What I'm going to do is drag down quite a bit to de-saturate the highlights in this clip. If you take a look at the RGB Parade here you'll now notice that the traces are all relatively equal, indicating that I sort of neutralized the highlight color cast in this shot. Let's go ahead and hide the RGB Parade by pressing Command+7 and Command+7 again to totally clear it out, and then we'll go back to the main level of the Inspector. Let me toggle this Correction on and off. Here's the original shot, and you can notice the red or sort of pinkish color cast on the windows and on the table, and then here's the corrected shot.
Notice now that I have pure white light coming through the windows. Now, I'm the type of colorist that likes to have pure light coming through windows unless I know that something is filtering the shot. And most of the time, especially these days, windows are pretty clear and pretty transparent. So I want to have true white light. Alright, let's navigate down to the next clip in the Timeline here. And this shot looks okay but I notice a little bit of a color cast going on in the shadows with the darkest portions of this clip. So once again we'll select the clip and press Command+7 to open up the scopes.
Then we'll go into the Settings window and choose to display the Waveform, and once again, let's choose to display the RGB Parade. And then let me just select this shot. Okay, this time the problem is sort of the same, but on the opposite end of the tonal range. Notice that the red trace is elevated over the green and blue traces, but just at the bottom of the scale, indicating that we have a color cast in the shadows. Again, this is an easy fix to make using the Color Board. So what I'll do is press Command+6 to activate the Color Board and this time let's come into the shadows or black saturation control, this guy right here.
And I'm going to drag down quite a bit something like this to neutralize that color cast that's going on in the shadows. And you'll notice that the bottom of the traces are now relatively equal. Let's press Command+7 twice to get rid of the scopes and then let's go back to the main level of the Inspector here. And if I toggle this Correction on and off, you can see the original shot kind of has a color cast going on in the darkest portions of the clip. Then here's the corrected shot neutralized quite a bit. So one thing you might notice about this shot is now the whole thing looks to be a little de-saturated. That's because of the overlapping nature of the tonal range.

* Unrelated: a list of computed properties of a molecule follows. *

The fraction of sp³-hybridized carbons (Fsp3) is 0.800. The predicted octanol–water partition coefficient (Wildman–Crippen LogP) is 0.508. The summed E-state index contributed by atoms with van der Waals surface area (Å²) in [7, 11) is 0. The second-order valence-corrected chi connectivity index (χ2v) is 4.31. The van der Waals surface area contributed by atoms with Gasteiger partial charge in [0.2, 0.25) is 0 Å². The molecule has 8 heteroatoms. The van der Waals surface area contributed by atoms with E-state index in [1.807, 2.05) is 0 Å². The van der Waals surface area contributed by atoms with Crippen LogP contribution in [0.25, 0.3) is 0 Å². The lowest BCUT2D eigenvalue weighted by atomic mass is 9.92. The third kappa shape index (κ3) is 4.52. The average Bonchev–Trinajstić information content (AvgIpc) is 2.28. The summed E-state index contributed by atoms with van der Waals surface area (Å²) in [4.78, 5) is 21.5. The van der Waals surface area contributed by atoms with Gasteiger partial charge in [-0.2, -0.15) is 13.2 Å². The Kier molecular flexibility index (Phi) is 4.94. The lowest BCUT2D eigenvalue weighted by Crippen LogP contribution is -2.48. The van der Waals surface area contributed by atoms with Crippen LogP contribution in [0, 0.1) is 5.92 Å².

When I made the saturation correction with the shadows or black saturation control, it overlaps slightly with the mid-tone saturation control. That's why the subject's skin tone looks a little de-saturated as well. But that's actually okay. Talking to the DP and the Director, they wanted a sort of flat, de-saturated look on this shot. Finally, let's navigate down to the last clip in this Timeline, and you can see that this shot looks pretty good but one of the things that's bothering me about it is that this woman's skin tone seems to be pretty yellow, and this piece of wood back here is a little too bold.
Later in this title, we'll talk about making targeted corrections using secondary corrections in Final Cut Pro X, but for right now I can fix the overall saturation of her skin tone and this piece of wood in the background by making a mid-tone saturation correction. Why mid-tones? Well, most skin tone exists in the mid-tones of the tonal range. So let's press Command+6 to activate the Color Board, and then make sure we're on the Saturation Pane. Then let's use this control right here for mid-tone saturation. I'm going to drag down just a touch to make this shot a little less saturated, a little flatter looking.
Something like that works just fine. So you can see making saturation corrections in Final Cut Pro X is pretty straightforward using the Saturation Pane of the Color Board. I have to say that the flexibility that the Saturation Pane of the Color Board gives you in affecting saturation in different parts of the tonal range is one of my favorite features of color correcting and grading in Final Cut Pro X.